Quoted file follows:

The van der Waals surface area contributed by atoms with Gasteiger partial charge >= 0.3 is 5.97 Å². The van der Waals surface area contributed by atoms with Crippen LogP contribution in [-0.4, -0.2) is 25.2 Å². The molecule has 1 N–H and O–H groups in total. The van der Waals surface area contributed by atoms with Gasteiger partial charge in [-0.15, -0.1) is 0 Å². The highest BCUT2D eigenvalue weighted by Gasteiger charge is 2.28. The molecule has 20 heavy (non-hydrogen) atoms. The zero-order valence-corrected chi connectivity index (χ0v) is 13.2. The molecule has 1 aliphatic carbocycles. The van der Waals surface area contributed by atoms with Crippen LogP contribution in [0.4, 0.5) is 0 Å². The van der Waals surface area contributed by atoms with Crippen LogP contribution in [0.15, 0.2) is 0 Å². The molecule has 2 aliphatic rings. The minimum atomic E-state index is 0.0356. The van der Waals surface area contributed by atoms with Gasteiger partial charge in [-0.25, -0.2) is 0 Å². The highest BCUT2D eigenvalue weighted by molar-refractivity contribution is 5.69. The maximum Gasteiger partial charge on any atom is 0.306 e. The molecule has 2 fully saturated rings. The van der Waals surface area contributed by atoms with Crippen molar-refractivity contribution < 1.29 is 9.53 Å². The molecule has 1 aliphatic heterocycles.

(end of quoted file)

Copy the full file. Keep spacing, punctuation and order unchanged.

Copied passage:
The van der Waals surface area contributed by atoms with Gasteiger partial charge >= 0.3 is 5.97 Å². The van der Waals surface area contributed by atoms with Crippen LogP contribution in [-0.4, -0.2) is 25.2 Å². The molecule has 1 N–H and O–H groups in total. The van der Waals surface area contributed by atoms with Gasteiger partial charge in [-0.15, -0.1) is 0 Å². The highest BCUT2D eigenvalue weighted by Gasteiger charge is 2.28. The molecule has 20 heavy (non-hydrogen) atoms. The zero-order valence-corrected chi connectivity index (χ0v) is 13.2. The molecule has 1 aliphatic carbocycles. The van der Waals surface area contributed by atoms with Crippen LogP contribution in [0.4, 0.5) is 0 Å². The van der Waals surface area contributed by atoms with Crippen LogP contribution in [0.15, 0.2) is 0 Å². The molecule has 2 aliphatic rings. The minimum atomic E-state index is 0.0356. The van der Waals surface area contributed by atoms with Gasteiger partial charge in [-0.25, -0.2) is 0 Å². The highest BCUT2D eigenvalue weighted by molar-refractivity contribution is 5.69. The maximum Gasteiger partial charge on any atom is 0.306 e. The molecule has 2 fully saturated rings. The van der Waals surface area contributed by atoms with Crippen molar-refractivity contribution < 1.29 is 9.53 Å². The molecule has 1 aliphatic heterocycles.